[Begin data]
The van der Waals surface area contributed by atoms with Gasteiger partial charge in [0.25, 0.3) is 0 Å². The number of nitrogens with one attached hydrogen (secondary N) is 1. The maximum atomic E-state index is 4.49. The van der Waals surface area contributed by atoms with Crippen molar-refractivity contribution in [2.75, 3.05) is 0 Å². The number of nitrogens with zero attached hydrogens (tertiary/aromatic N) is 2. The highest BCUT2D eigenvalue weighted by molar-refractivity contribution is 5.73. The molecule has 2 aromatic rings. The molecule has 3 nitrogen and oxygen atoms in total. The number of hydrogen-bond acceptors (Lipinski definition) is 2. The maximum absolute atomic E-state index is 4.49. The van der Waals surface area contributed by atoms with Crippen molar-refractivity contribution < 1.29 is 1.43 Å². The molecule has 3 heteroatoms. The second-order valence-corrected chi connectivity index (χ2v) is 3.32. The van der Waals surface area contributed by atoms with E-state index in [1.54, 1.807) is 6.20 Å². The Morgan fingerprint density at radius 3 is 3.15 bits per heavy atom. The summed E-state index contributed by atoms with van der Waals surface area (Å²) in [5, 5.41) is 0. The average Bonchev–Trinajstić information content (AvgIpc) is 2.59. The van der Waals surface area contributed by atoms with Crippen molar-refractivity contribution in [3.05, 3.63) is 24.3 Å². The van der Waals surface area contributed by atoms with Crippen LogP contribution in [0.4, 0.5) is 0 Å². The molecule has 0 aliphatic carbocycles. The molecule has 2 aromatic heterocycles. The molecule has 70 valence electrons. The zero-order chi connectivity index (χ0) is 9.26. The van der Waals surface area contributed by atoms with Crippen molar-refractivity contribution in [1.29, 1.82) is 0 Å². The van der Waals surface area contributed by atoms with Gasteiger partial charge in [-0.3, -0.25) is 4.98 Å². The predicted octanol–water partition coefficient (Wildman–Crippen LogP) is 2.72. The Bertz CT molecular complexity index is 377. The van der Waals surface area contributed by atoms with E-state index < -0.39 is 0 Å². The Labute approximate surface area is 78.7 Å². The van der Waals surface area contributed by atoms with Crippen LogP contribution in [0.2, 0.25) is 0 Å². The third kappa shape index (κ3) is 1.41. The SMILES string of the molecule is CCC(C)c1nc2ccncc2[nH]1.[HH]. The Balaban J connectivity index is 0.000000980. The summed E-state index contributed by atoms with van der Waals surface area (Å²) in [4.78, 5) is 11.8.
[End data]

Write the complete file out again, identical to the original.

The van der Waals surface area contributed by atoms with Gasteiger partial charge in [0.25, 0.3) is 0 Å². The number of nitrogens with one attached hydrogen (secondary N) is 1. The maximum atomic E-state index is 4.49. The van der Waals surface area contributed by atoms with Crippen molar-refractivity contribution in [2.75, 3.05) is 0 Å². The number of nitrogens with zero attached hydrogens (tertiary/aromatic N) is 2. The highest BCUT2D eigenvalue weighted by molar-refractivity contribution is 5.73. The molecule has 2 aromatic rings. The molecule has 3 nitrogen and oxygen atoms in total. The number of hydrogen-bond acceptors (Lipinski definition) is 2. The maximum absolute atomic E-state index is 4.49. The van der Waals surface area contributed by atoms with Crippen molar-refractivity contribution < 1.29 is 1.43 Å². The molecule has 3 heteroatoms. The second-order valence-corrected chi connectivity index (χ2v) is 3.32. The van der Waals surface area contributed by atoms with E-state index in [1.54, 1.807) is 6.20 Å². The Morgan fingerprint density at radius 3 is 3.15 bits per heavy atom. The summed E-state index contributed by atoms with van der Waals surface area (Å²) in [5, 5.41) is 0. The average Bonchev–Trinajstić information content (AvgIpc) is 2.59. The van der Waals surface area contributed by atoms with Crippen molar-refractivity contribution in [3.05, 3.63) is 24.3 Å². The van der Waals surface area contributed by atoms with Crippen LogP contribution in [0.4, 0.5) is 0 Å². The molecule has 0 aliphatic carbocycles. The molecule has 2 aromatic heterocycles. The molecule has 70 valence electrons. The zero-order chi connectivity index (χ0) is 9.26. The van der Waals surface area contributed by atoms with Crippen molar-refractivity contribution in [1.29, 1.82) is 0 Å². The van der Waals surface area contributed by atoms with Gasteiger partial charge in [-0.3, -0.25) is 4.98 Å². The predicted octanol–water partition coefficient (Wildman–Crippen LogP) is 2.72. The Bertz CT molecular complexity index is 377. The van der Waals surface area contributed by atoms with E-state index < -0.39 is 0 Å². The Labute approximate surface area is 78.7 Å². The van der Waals surface area contributed by atoms with Crippen LogP contribution in [0.2, 0.25) is 0 Å². The third kappa shape index (κ3) is 1.41. The SMILES string of the molecule is CCC(C)c1nc2ccncc2[nH]1.[HH]. The Balaban J connectivity index is 0.000000980. The summed E-state index contributed by atoms with van der Waals surface area (Å²) in [4.78, 5) is 11.8.